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Could anybody pls help me in finding some HR policues in any manufacturing sector.Actually im new to the manufacturing sector and my boss has given me the task to implement the HR policies for the company.
kindly if any acn help me in this egard.

From India, Lucknow
Hi Friend,

I am coming across so many posts by members stating that they are new to their organisation & experience and have been asked to prepare policies/manual for their company. I personally feel that framing of policies should be done by experienced and top management people. Youngsters can definitely voice their opinion or do something in relation to it. Policies reflect the company's goal and objective.

Herewith I am reproducing some of the important points related to policies which may be helpful to those who want to know about them.

Policies are broad guidelines as to how the objectives of a business are to be achieved. While objectives provide the ends which a manager should try to achieve, policies provide the guidelines which he should keep in view while achieving the ends. A Policy is “an established guiding canon premised on objective, devised to govern the activities of the business enterprise and from which the basic precepts of conduct are derived”1. A policy is designed to guide the organizational members to deal with a particular situation in a particular manner. It delimits the area within which a decision is to be made and assures that the decision will be consistent with and contributive to business objectives.

A policy is a predetermined and accepted course of thought and action to serve as a guide towards certain accepted objectives. In other words, we can say that policies are related to the organization’s overall purpose and its objectives in the various areas with which its operations are concerned. Personnel policies lay down the decision making criteria in line with the overall purpose of the organization in the area of Human Resource Management. Personnel policies are developed by the top management to assist the managers at various levels to deal with the people at work. Thus, personnel policies can be interpreted as the recognized intentions of top management with respect to efficient management of workforce.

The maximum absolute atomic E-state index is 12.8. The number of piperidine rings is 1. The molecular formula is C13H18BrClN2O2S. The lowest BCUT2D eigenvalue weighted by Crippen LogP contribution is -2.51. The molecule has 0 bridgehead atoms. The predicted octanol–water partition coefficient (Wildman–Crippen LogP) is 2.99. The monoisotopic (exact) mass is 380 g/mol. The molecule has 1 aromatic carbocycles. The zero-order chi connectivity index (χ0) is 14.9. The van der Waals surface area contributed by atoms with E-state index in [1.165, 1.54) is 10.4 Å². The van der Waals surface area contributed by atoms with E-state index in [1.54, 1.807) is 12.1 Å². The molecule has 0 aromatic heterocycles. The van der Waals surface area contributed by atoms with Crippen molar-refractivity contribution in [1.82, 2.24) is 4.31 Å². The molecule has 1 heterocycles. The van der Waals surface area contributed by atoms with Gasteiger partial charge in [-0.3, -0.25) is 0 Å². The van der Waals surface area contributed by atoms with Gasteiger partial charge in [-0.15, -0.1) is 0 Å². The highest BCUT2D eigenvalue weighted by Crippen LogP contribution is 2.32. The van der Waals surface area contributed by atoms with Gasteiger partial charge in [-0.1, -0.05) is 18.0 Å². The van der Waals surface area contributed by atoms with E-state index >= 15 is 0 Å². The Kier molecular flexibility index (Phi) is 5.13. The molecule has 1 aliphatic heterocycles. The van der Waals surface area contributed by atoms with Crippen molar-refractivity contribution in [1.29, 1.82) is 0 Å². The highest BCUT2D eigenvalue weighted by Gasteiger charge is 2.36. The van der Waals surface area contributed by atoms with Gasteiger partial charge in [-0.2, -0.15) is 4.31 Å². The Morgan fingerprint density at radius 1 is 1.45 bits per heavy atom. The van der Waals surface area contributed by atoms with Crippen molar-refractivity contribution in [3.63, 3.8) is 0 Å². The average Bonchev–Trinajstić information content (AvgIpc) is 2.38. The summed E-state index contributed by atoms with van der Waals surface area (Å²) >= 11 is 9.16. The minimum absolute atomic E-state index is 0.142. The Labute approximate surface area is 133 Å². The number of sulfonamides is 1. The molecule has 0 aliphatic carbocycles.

Personnel policies cover the principles and rules of conduct governing the dealings of the organization with its employees, and set the tone for the administration of personnel programmes in a manner conducive to the attainment of the objectives of the organization. The need for sound personnel policies stems from the fact that in order to achieve the overall objectives of the enterprise, an atmosphere has to be created in which optimum and spontaneous co-operation of the employees can be achieved.

Characteristics of a Policy

Policies tend to predecide issues, avoid repeated analysis, and give a unified structure to other types of plans. Thus, policies are not simple statements, they have certain purpose behind them. A statement should have the following characteristics in order to be accepted as a policy :

(i) Policy is an expression of intentions of Top Management. It should present the principle that will guide the organizational actions. Most of the policy statements reflect a faith in the ethical values of the society.

(ii) Policy is stated in Broad Terms. The purpose of a policy statement is to serve as a guide to practice now and in future; so it should be stated in the broadest possible terms.

(iii) Policy is Long Lasting. A policy is enduring in nature as it is formulated after taking into account the long range plans and needs of the organization.

(iv) Policy is developed with the Active Participation of all Executives. Policy formulation calls for serious thinking and participation of all executives. Policies live longer than people who frame them. Basic organizational policies are framed in such a manner that they apply to all members of the organization alike from top to bottom. The policies should also get approval of the highest authority in the organization.